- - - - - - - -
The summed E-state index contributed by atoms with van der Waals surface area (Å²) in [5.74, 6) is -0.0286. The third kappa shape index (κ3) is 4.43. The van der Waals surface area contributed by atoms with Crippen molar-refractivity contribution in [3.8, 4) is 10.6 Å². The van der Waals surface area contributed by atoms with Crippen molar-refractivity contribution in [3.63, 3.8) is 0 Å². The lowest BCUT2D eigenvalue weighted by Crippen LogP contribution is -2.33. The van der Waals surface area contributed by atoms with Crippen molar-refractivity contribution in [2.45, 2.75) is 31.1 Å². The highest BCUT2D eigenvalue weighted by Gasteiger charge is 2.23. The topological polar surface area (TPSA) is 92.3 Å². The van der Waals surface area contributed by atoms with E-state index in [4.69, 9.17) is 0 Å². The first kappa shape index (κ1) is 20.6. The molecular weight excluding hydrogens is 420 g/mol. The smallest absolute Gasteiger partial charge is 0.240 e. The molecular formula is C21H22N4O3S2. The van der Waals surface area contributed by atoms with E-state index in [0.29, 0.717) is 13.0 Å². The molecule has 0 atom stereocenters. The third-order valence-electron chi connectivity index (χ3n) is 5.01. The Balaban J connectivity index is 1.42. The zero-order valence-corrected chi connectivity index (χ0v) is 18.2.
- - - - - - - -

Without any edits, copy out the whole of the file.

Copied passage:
The summed E-state index contributed by atoms with van der Waals surface area (Å²) in [5.74, 6) is -0.0286. The third kappa shape index (κ3) is 4.43. The van der Waals surface area contributed by atoms with Crippen molar-refractivity contribution in [3.8, 4) is 10.6 Å². The van der Waals surface area contributed by atoms with Crippen molar-refractivity contribution in [3.63, 3.8) is 0 Å². The lowest BCUT2D eigenvalue weighted by Crippen LogP contribution is -2.33. The van der Waals surface area contributed by atoms with Crippen molar-refractivity contribution in [2.45, 2.75) is 31.1 Å². The highest BCUT2D eigenvalue weighted by Gasteiger charge is 2.23. The topological polar surface area (TPSA) is 92.3 Å². The van der Waals surface area contributed by atoms with E-state index in [4.69, 9.17) is 0 Å². The first kappa shape index (κ1) is 20.6. The molecular weight excluding hydrogens is 420 g/mol. The smallest absolute Gasteiger partial charge is 0.240 e. The molecular formula is C21H22N4O3S2. The van der Waals surface area contributed by atoms with E-state index in [0.29, 0.717) is 13.0 Å². The molecule has 0 atom stereocenters. The third-order valence-electron chi connectivity index (χ3n) is 5.01. The Balaban J connectivity index is 1.42. The zero-order valence-corrected chi connectivity index (χ0v) is 18.2.